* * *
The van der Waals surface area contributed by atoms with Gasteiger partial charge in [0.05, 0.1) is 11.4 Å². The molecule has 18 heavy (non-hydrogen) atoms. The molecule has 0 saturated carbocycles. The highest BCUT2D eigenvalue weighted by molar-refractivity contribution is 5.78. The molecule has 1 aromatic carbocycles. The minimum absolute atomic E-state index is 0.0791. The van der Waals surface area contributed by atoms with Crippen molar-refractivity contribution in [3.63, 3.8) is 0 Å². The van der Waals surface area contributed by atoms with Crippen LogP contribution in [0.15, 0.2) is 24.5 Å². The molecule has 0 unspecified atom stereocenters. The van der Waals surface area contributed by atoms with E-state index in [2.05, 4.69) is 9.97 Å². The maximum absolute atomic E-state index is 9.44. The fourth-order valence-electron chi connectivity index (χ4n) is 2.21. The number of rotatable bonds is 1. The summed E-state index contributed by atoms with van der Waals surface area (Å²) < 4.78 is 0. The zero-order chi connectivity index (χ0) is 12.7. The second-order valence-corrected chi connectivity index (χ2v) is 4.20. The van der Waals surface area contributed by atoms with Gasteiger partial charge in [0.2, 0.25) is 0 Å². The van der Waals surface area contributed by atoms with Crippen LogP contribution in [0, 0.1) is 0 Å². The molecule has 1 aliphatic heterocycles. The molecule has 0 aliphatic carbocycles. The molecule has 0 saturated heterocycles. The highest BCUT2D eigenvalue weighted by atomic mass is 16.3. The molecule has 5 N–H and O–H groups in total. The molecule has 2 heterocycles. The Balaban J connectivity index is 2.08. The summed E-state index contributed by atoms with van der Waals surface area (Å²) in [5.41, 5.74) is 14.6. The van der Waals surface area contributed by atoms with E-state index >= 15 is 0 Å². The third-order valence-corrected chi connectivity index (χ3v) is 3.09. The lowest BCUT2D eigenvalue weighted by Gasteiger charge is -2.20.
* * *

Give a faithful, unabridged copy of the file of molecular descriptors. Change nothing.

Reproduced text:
The van der Waals surface area contributed by atoms with Gasteiger partial charge in [0.05, 0.1) is 11.4 Å². The molecule has 18 heavy (non-hydrogen) atoms. The molecule has 0 saturated carbocycles. The highest BCUT2D eigenvalue weighted by molar-refractivity contribution is 5.78. The molecule has 1 aromatic carbocycles. The minimum absolute atomic E-state index is 0.0791. The van der Waals surface area contributed by atoms with Crippen molar-refractivity contribution in [3.63, 3.8) is 0 Å². The van der Waals surface area contributed by atoms with Crippen LogP contribution in [0.15, 0.2) is 24.5 Å². The molecule has 0 unspecified atom stereocenters. The van der Waals surface area contributed by atoms with E-state index in [2.05, 4.69) is 9.97 Å². The maximum absolute atomic E-state index is 9.44. The fourth-order valence-electron chi connectivity index (χ4n) is 2.21. The number of rotatable bonds is 1. The summed E-state index contributed by atoms with van der Waals surface area (Å²) < 4.78 is 0. The zero-order chi connectivity index (χ0) is 12.7. The second-order valence-corrected chi connectivity index (χ2v) is 4.20. The van der Waals surface area contributed by atoms with Gasteiger partial charge in [0.2, 0.25) is 0 Å². The van der Waals surface area contributed by atoms with Crippen LogP contribution in [0, 0.1) is 0 Å². The molecule has 1 aliphatic heterocycles. The molecule has 0 aliphatic carbocycles. The molecule has 0 saturated heterocycles. The highest BCUT2D eigenvalue weighted by atomic mass is 16.3. The molecule has 5 N–H and O–H groups in total. The molecule has 2 heterocycles. The Balaban J connectivity index is 2.08. The summed E-state index contributed by atoms with van der Waals surface area (Å²) in [5.41, 5.74) is 14.6. The van der Waals surface area contributed by atoms with E-state index >= 15 is 0 Å². The third-order valence-corrected chi connectivity index (χ3v) is 3.09. The lowest BCUT2D eigenvalue weighted by Gasteiger charge is -2.20.